It's different than your husbands.
You say: "My husband can drive or be driven somewhere once and remember the route months later, even if it's in another state. I, on the other hand, continue to get lost in my own city unless I follow a known route. Is there a sense-of-direction centre in the brain? Or does he just have a better general memory (even though he can't remember to buy milk)?"
From brain expert David Perlmutter, MD, FACN: good observation! In fact, the right parietal lobe and other areas of the brain are specifically involved in the process of learning and remembering directions and orientation. And men seem to have a better ability at this skill than women. Women, on the other hand, are more skilled at reading human emotional cues. Different people, different talents.
It confuses itself.
You say: " About a year and a half back, I booked a last-minute flight to a business meeting. I slept for most of the flight and awoke abruptly when the plane touched down. After several minutes, I finally reached into my briefcase and checked my calendar. Aha! A meeting in Toronto. It was only during the 7-minute drive across the airfield that I realized I was at a completely different airport than I thought I was. I know I may have been a little disoriented after waking up, but why didn't I get a clue from announcements on the plane, signs in the airport, or even the layout of the airport itself?"
Dr. Perlmutter: You've already mentioned one important reason for your confusion-it's common to be confused after awakening, especially when you've slept at a time during the day that is unusual for your biological clock.
Another important factor rings clear in your query. Your descriptions of the "last-minute flight" and preoccupation with the time constraints are clear explanations of why your mind was elsewhere. With all that going on, you were obviously relieved to find the answer to your confusion in your planner, so the rest of your brain relaxed. With less stress, you probably won't experience this again.
It puts itself on autopilot.
You say: "As I pulled into the office parking lot this morning, I realized I couldn't remember anything about the drive. How is the brain able to work on autopilot like this?"
Dr. Perlmutter: The monarch butterfly has a brain smaller than a pinhead, and yet it can migrate more than 3,000 kilometres to a specific location. Your big brain can certainly allow you to drive to your office without conscious involvement-although I'm not advocating brain-dead driving. Repeated activities and behaviours create packages of information stored in the brain that, over time, become instructions when those activities are repeated. Under normal conditions, we call upon these instructions for familiar tasks and then make minor modifications moment to moment as our environment changes. If you had seen a large object in the road in front of you, your brain would click back on and you would consciously be able to steer around the hazard.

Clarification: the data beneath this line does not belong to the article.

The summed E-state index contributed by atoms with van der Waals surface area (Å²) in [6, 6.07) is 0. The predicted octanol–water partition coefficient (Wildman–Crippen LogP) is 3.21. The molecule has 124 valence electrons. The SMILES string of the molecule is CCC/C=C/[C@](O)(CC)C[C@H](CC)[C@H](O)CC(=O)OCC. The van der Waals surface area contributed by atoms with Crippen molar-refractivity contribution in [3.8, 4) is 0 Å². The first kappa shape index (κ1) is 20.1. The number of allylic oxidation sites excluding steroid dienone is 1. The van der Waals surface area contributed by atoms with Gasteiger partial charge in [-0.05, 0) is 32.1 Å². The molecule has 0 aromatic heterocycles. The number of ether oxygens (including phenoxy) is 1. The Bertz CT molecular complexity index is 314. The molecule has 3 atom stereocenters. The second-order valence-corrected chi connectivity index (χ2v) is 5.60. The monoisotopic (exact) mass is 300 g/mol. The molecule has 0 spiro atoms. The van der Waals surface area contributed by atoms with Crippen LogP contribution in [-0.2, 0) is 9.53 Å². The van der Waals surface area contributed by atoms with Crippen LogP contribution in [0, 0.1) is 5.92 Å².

佩尔穆特博士：帝 王蝶的大脑比针头还小，但它能迁徙3000多公里到达特定地点。尽管我不提倡不动脑子的驾驶，但在没有意识参与的情况下，你聪明的大脑确实能指导你将车开 到办公室。重复的活动和行为产生信息包，贮存在大脑里，时间长了，这些信息包在活动被重复时会转化为指令。正常条件下，在做熟悉的工作时，我们唤醒这些指 令，当环境发生变化时，会随时进行一些小的调整。如果看到前面的路上有个大障碍物，你的大脑会立即警觉，使你能自觉地绕过它。
It has trouble with familiar faces.
You say: "Why do I sometimes blank on the names of totally familiar people when I try to introduce them? This happened once when I was in the mall with my best friend, and met up with another friend. I looked at the two of them, realized I couldn't remember either of their names, and finally said, 'Would you two please introduce yourselves?' Why did this happen?"
Dr. Perlmutter: The information was encoded firmly in your brain; the problem was with retrieving it. It could be that spotting your other friend in the mall shocked you in some small way, or you worried about how to handle the situation, and the emotion temporarily jammed your retrieval system. Totally normal. Now, here's the bad news: Because this has happened to you and the experience was embarrassing, any situation that requires introductions could become a source of anxiety. Then, the brain "jam" could happen again and again. It is an everyday form of stage fright. Like any actor, try to rehearse your "lines" as you see the scenario about to unfold, and you'll be just fine.
佩尔穆特博士：这 些信息已被编译并牢牢地记录在你的大脑中，只是信息检索时出了问题。可能在这个商场里碰到其他朋友有些让你吃惊，或许，你为如何应付这个局面而烦恼，你的 情感暂时阻塞了检索系统。这完全正常。但还有个坏消息：因为你遭遇过这样的事，并体验了尴尬，所以任何需要介绍的情境都可能引发你的焦虑。于是，大脑“阻 塞”可能会一再发生。这就是怯场的日常表现形式。可以像演员一样，当看到这种情况临近时,尽力演练“台词”，这样你将会有不错的表现。1